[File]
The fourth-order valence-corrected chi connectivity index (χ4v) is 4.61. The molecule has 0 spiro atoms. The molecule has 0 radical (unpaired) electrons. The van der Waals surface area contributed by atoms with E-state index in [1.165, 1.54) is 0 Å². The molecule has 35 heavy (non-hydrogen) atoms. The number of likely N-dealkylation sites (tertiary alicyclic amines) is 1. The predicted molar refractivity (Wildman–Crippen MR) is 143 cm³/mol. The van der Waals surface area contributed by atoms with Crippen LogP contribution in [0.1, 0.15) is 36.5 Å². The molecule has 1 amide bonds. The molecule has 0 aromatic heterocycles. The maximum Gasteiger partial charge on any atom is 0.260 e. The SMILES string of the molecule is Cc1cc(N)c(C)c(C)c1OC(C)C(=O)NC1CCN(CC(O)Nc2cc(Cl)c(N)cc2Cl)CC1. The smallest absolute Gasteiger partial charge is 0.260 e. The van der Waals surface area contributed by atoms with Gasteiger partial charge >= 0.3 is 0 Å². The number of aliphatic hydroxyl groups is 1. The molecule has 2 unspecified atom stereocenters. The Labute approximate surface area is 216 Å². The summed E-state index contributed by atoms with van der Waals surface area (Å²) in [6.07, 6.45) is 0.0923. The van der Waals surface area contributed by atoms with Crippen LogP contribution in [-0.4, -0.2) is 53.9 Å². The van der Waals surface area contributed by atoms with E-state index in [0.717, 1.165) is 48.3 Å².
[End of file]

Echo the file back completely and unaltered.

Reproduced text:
The fourth-order valence-corrected chi connectivity index (χ4v) is 4.61. The molecule has 0 spiro atoms. The molecule has 0 radical (unpaired) electrons. The van der Waals surface area contributed by atoms with E-state index in [1.165, 1.54) is 0 Å². The molecule has 35 heavy (non-hydrogen) atoms. The number of likely N-dealkylation sites (tertiary alicyclic amines) is 1. The predicted molar refractivity (Wildman–Crippen MR) is 143 cm³/mol. The van der Waals surface area contributed by atoms with Crippen LogP contribution in [0.1, 0.15) is 36.5 Å². The molecule has 1 amide bonds. The molecule has 0 aromatic heterocycles. The maximum Gasteiger partial charge on any atom is 0.260 e. The SMILES string of the molecule is Cc1cc(N)c(C)c(C)c1OC(C)C(=O)NC1CCN(CC(O)Nc2cc(Cl)c(N)cc2Cl)CC1. The smallest absolute Gasteiger partial charge is 0.260 e. The van der Waals surface area contributed by atoms with Gasteiger partial charge >= 0.3 is 0 Å². The number of aliphatic hydroxyl groups is 1. The molecule has 2 unspecified atom stereocenters. The Labute approximate surface area is 216 Å². The summed E-state index contributed by atoms with van der Waals surface area (Å²) in [6.07, 6.45) is 0.0923. The van der Waals surface area contributed by atoms with Crippen LogP contribution in [-0.4, -0.2) is 53.9 Å². The van der Waals surface area contributed by atoms with E-state index in [0.717, 1.165) is 48.3 Å².